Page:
Gluten-free people, pick up the phone right now and make your reservation for Posana Cafe in Asheville. It’s a 100% gluten free restaurant in the heart of downtown, and I swear it will be one of the best meals you’ve eaten since you cut gluten out of your diet. An entire menu of crazy awesome gourmet dishes made with you in mind. I went gluten-free for about two months. It sucks. It is expensive and it is extremely hard to find cuisine that will make you swoon. You often get stuck with the salad. Am I right?
How does Lobster Mac and Cheese Sound (made with ricotta gnocchi)? Or Crispy Chicken Confit with sweet potato biscuit, Gran Marnier maple syrup and confit pear. What about Pan Roasted Scallops with celery root puree, almond-brown butter crumble, cauliflower, crispy kale and truffle jus. Folks, we’re talking serious food here. This restaurant is going straight to the top of my list and I’m not even gluten-free!
Peter Pollay and wife, Martha, opened Posana six years ago with the idea to create a menu reflecting the gluten-free food they eat at home. The restaurant just underwent a fancy redo at the hands of design genius Doug Stratton and it is absolutely beautiful inside. The lighting, which is focused on the food in front of you at every table, is magnificent for us food bloggers. Chef Jordan Arace is manning the kitchen much of the time these days, but the restaurant holds fast to its gluten-free philosophy.
My tablemates for the evening were Laura Huff (my Greenville Small Plate Crawl partner in crime and Carolina Epicurean blogger), Landis Taylor from Asheville CVB and Chef Pollay himself! We were stoked that he decided to sit with us for dinner and tell us all about his restaurant and his path to becoming a chef.
Career highlights of Chef Peter Pollay:
His first notable restaurant job was at City Tavern in downtown Chicago under restaurant giant Larry Levy. Pollay says he was a “must hire” (aka Levy knew his dad) so they really put him through the ringer there.
When Levy started taking his fine dining experience to Chicago’s ball stadiums,starting with Comiskey Stadium, he took Pollay with him. The White Socks got into the playoffs that year and went on to the World Series. (Note, I know nothing about baseball, but it was exciting for the Chef.) He worked hard, met a lot of people and watched a lot of baseball.
Pollay has worked under numerous famous chefs including Chef David Burke at his Park Avenue Cafe and Wolfgang Puck at the famed Malibu restaurant Granita. It was the first time Pollay was exposed to real “farm to table” cuisine. Puck worked with three or four local farmers and had fresh stuff delivered frequently, so the menu constantly was changing. Sean Connery, Dick Van Dyke and Nicholas Cage were a few of the celebrity regulars.
While attending school at the Culinary Institute of America, he worked at Hudson River Club under Waldy Malouf on the weekends. When he graduated, he went back to Chicago to work in the Four Seasons Hotel for a while, then headed to Las Vegas and back to the Larry Levy fold. Levy had formed a partnership with Spielbeg and opened The Dive. When it opened in LA, Pollay took his first management position.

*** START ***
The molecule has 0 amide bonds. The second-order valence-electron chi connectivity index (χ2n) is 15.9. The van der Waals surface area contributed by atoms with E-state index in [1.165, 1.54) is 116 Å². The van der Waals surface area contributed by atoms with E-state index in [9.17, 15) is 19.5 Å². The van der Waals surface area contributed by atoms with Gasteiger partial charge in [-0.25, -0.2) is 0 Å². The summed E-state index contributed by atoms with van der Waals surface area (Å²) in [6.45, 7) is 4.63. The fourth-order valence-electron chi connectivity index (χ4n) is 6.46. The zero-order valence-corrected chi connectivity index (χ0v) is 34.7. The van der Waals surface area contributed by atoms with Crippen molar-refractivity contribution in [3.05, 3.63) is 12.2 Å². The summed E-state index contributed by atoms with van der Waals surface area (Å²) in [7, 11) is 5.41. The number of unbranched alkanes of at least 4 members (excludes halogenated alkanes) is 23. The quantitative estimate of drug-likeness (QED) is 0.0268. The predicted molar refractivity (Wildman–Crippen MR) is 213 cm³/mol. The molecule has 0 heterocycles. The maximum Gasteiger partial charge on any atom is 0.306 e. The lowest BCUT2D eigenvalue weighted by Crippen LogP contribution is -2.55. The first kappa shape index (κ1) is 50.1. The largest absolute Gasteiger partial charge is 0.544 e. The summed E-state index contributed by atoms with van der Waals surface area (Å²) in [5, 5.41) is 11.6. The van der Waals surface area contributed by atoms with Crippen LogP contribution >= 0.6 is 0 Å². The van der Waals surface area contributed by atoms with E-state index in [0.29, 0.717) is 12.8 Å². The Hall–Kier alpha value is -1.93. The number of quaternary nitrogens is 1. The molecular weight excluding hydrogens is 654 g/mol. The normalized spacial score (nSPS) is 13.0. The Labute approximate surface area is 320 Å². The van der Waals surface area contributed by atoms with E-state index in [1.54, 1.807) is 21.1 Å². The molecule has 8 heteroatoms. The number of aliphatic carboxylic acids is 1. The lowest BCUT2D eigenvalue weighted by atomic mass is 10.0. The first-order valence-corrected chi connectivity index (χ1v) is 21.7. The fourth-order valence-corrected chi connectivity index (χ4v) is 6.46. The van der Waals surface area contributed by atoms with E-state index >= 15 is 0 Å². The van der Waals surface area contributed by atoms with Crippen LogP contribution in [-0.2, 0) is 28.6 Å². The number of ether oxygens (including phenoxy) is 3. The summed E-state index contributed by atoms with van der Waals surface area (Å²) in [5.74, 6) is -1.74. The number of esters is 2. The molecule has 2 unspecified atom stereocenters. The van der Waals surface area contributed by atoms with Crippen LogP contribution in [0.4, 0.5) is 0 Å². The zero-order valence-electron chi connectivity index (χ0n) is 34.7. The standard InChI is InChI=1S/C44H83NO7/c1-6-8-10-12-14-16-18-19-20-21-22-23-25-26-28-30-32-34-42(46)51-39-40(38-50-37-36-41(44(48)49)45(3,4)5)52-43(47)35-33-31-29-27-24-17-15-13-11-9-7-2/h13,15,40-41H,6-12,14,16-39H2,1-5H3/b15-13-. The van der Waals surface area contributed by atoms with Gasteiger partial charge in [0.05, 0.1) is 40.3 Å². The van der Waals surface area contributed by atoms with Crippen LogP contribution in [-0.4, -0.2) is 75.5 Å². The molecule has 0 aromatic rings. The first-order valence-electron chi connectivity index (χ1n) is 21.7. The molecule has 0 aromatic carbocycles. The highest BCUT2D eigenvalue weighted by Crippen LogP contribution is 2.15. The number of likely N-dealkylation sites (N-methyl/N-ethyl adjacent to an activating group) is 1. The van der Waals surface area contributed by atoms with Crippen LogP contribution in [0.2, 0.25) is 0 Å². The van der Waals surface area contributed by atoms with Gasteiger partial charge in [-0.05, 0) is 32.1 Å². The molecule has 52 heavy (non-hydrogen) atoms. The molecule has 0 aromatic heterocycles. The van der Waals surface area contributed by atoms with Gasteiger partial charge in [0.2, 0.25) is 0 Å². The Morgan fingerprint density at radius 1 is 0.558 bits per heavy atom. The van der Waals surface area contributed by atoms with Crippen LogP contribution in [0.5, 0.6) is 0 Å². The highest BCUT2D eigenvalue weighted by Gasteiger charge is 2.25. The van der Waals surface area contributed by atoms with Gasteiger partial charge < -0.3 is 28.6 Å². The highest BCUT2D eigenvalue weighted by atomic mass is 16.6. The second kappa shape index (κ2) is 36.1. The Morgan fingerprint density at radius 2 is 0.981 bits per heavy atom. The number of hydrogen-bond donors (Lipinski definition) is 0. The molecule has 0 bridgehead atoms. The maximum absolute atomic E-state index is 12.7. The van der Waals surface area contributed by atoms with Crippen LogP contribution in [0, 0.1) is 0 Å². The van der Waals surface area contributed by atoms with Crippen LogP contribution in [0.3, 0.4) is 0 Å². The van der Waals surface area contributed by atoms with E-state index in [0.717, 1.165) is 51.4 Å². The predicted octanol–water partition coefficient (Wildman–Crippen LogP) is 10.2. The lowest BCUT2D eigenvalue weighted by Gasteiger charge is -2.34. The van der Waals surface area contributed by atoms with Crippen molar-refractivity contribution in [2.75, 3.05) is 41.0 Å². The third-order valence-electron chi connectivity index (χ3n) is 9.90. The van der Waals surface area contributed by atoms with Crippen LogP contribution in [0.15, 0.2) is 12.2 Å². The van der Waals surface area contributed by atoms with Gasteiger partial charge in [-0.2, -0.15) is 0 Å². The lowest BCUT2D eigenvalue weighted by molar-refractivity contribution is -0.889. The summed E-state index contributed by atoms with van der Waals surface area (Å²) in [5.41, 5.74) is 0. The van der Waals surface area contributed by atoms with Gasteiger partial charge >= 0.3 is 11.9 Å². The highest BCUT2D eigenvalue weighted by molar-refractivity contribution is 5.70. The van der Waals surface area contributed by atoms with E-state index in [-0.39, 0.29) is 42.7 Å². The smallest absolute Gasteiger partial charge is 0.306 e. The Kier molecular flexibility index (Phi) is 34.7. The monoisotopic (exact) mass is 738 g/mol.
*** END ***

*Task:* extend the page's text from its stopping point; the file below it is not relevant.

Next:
After an attempted retirement from chefdom, Pollay found himself back in a Wolfgang Puck kitchen at the famed Spago under Chef Francois. Pollay became the kitchen manager there. “It was an amazing experience,” he says. “We were on the cutting edge.”
It was 1999. He was tired. He tried to retire, but went back to work within two weeks. Larry Levy was setting up shop in the Staples Center. He took the spot of Sous Chef. They were serving all of the sky boxes and two restaurants. (Again with the sports thing, the Lakers and Kings were in the playoffs and the Lakers won.)
Levy began a partnership with Wolfgang Puck at Dodger Stadium and again Pollay was asked to be a part of the team to get the ball rolling. It was the National League, and he got to see the Cubs play.
It was August 2000. Pollay was due to get married. A little event called the Democratic National Convention was booked at the Staples Center. He asked for time off and was denied. It was finally time to retire.
In 2003, he had a family, he had moved to Asheville, and was working in Real Estate. He and wife Martha were talking one day and decided it was time, they’d open their own restaurant. And so it began again.
Believe it or not, I think I left out a few things. Pollay is the real deal. He is an amazingly talented chef. Now back to the food on the table:
They even have a line-up of tasty desserts including ice cream, a silky, rich cheesecake and a Hot Chocolate Pot de Creme with dark chocolate and spicy walnuts.
Get out that calendar and pick up the phone. You must make the trip up the mountain for this amazing culinary experience. You can thank me later.
Merry Christmas and a Happy New Year to ya!